In the past decade, we’ve seen a huge shift in smartphone image quality. From once-middling, low-resolution photos and videos, we now have gorgeous 4K and high dynamic range content coming from the tiny computers in our pockets.
Unfortunately, the same can’t be said for phone-recorded audio.
Sure, we have seen modest improvements in mobile audio processing since the dawn of the iPhone, but the reality is that the sound we now capture alongside beautiful video is often woefully low fidelity by comparison. There are currently cell phones that capture gorgeous 4K video alongside the same tired mono audio that your grandma listened to on her first radio. Imagine the reverse, where films had lifelike Dolby Atmos sound, but were still shot in tepid black and white.
Enter, of all companies, Nokia, whose software-based Ozo audio platform aims to take existing phone hardware and up its audio recording quality, allowing viewers to capture cell phone videos with lifelike 3D audio, no extra gear required.
We know what you’re thinking: Will a mobile company like Nokia really be able to bring immersive cell-phone captured audio to the world? Well, after hearing a bit more about Ozo, we think it might.
Before we get into the weeds, let’s talk a bit about how Ozo audio was born.
Originally developed for use with the company’s virtual reality technology, Ozo audio shifted its focus to mobile when the VR market’s growth wasn’t as quick as the company originally hoped it would be.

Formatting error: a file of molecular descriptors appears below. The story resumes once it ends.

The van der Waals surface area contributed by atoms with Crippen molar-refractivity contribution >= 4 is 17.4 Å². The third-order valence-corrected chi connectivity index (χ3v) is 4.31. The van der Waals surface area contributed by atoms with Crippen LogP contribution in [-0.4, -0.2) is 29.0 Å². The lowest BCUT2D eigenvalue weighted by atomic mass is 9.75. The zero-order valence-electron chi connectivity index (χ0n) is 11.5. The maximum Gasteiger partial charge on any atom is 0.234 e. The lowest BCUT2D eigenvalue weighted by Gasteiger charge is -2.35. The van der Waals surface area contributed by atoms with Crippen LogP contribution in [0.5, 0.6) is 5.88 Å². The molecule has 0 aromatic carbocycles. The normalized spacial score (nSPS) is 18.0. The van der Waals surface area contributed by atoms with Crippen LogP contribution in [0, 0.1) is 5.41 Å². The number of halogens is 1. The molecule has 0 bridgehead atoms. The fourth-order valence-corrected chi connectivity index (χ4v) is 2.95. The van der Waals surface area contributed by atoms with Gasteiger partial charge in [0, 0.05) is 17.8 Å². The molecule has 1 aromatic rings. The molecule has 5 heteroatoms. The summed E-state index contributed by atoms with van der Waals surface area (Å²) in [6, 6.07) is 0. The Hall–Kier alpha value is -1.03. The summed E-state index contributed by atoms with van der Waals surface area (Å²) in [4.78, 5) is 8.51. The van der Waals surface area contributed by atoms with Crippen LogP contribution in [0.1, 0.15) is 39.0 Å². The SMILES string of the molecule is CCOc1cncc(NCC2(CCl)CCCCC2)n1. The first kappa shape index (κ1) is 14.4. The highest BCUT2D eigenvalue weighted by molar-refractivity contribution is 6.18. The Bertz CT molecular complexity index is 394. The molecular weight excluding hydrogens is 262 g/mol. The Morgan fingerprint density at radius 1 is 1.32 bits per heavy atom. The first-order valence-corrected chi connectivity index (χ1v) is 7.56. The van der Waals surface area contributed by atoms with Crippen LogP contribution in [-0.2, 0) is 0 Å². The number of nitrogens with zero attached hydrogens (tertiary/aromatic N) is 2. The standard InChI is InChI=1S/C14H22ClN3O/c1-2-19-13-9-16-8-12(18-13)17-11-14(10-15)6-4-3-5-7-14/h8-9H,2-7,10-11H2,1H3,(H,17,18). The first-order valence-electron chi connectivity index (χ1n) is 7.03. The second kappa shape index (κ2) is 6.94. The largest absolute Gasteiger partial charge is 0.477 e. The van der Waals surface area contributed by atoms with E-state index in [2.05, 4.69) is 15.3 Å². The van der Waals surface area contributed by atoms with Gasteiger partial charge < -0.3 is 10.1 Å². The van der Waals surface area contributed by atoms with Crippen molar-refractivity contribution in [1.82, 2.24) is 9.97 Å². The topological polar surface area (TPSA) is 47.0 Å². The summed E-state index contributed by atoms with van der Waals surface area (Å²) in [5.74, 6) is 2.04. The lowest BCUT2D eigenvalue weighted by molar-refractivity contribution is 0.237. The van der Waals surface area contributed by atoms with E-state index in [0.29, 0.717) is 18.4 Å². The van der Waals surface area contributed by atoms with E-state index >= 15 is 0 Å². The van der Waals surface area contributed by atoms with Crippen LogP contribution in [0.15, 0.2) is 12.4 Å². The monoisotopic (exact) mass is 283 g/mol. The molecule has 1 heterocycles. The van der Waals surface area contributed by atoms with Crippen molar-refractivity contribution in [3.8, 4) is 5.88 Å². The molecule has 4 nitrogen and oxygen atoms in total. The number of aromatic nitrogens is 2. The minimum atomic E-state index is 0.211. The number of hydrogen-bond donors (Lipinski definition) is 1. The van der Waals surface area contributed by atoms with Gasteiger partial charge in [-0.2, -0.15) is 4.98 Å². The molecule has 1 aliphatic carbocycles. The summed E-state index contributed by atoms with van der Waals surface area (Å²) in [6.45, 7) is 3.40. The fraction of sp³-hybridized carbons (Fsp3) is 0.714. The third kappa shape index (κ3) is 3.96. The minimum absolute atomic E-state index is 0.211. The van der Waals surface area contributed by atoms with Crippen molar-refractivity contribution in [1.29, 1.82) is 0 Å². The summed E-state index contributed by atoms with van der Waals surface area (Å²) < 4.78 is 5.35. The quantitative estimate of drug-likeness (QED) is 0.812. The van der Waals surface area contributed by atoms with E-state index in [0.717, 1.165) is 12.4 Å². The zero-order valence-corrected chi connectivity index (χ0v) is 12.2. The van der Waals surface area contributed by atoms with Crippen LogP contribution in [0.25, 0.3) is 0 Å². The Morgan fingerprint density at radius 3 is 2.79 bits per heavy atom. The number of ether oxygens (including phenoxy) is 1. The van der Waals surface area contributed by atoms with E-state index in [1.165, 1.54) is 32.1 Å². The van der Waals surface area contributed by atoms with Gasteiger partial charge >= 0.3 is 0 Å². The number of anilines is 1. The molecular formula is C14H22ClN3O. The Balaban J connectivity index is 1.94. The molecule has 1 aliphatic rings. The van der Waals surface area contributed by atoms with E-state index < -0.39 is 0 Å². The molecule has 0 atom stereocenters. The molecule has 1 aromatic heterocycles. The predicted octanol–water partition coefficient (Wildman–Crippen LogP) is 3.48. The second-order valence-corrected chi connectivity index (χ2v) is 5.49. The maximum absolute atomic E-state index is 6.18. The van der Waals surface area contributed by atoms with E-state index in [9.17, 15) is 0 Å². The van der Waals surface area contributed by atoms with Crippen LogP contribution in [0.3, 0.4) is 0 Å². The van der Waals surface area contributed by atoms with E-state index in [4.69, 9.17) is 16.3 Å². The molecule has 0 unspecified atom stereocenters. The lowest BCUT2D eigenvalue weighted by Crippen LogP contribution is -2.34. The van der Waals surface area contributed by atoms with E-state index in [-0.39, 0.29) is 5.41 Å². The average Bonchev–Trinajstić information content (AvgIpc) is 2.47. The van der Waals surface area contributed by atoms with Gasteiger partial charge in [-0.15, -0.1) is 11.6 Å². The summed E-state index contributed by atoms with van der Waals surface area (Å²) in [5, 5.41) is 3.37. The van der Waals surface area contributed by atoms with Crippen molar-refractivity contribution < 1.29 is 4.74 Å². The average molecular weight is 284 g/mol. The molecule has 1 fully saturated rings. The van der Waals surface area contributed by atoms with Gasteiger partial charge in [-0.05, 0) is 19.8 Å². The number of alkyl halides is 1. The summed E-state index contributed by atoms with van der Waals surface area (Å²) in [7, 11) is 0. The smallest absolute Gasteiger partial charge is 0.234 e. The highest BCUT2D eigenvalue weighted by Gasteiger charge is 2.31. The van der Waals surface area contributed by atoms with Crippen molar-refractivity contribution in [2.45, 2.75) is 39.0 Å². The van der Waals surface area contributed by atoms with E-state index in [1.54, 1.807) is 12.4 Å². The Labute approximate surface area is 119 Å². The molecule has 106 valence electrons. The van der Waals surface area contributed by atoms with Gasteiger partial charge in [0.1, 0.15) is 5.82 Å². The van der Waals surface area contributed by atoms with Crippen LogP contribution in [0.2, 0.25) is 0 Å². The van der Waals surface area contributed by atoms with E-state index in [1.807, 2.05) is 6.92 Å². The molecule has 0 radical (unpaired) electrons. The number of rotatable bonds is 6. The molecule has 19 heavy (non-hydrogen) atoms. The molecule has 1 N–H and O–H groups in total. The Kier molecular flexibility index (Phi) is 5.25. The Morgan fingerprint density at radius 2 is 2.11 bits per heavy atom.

“The VR market was developing a bit slower than originally expected, so we took many of those technologies and started to focus on new use cases that could improve user experiences immediately with various devices,” says Paul Melin, Nokia’s vice president of digital media. “[Ozo audio] is both providing an immersive audio experience where you can hear the sound from the right directions as if you were there, but also, more interestingly, using that information to improve the quality of user generated content by focusing more intelligently on the audio direction.”
Much like the modern video and photo software built into smartphones, Ozo is designed to react differently based on what and how you are recording. Just as cameras adjust color balance, focus, and various other aspects of an image on the fly, Ozo uses AI to adjust the way that your phone processes incoming sound.
When taking a selfie, for example, Ozo might focus the attention of the microphones on the forward-facing region of the sound. This allows for viewers to have a much more lifelike playback experience, and one which more accurately reflects the context in which the video was made. It also means that there is less background noise and more clarity in self-made content — something that has long been missing in smartphone-crafted audio.
“That’s really helpful regardless of how you are going to consume the content,” says Melin.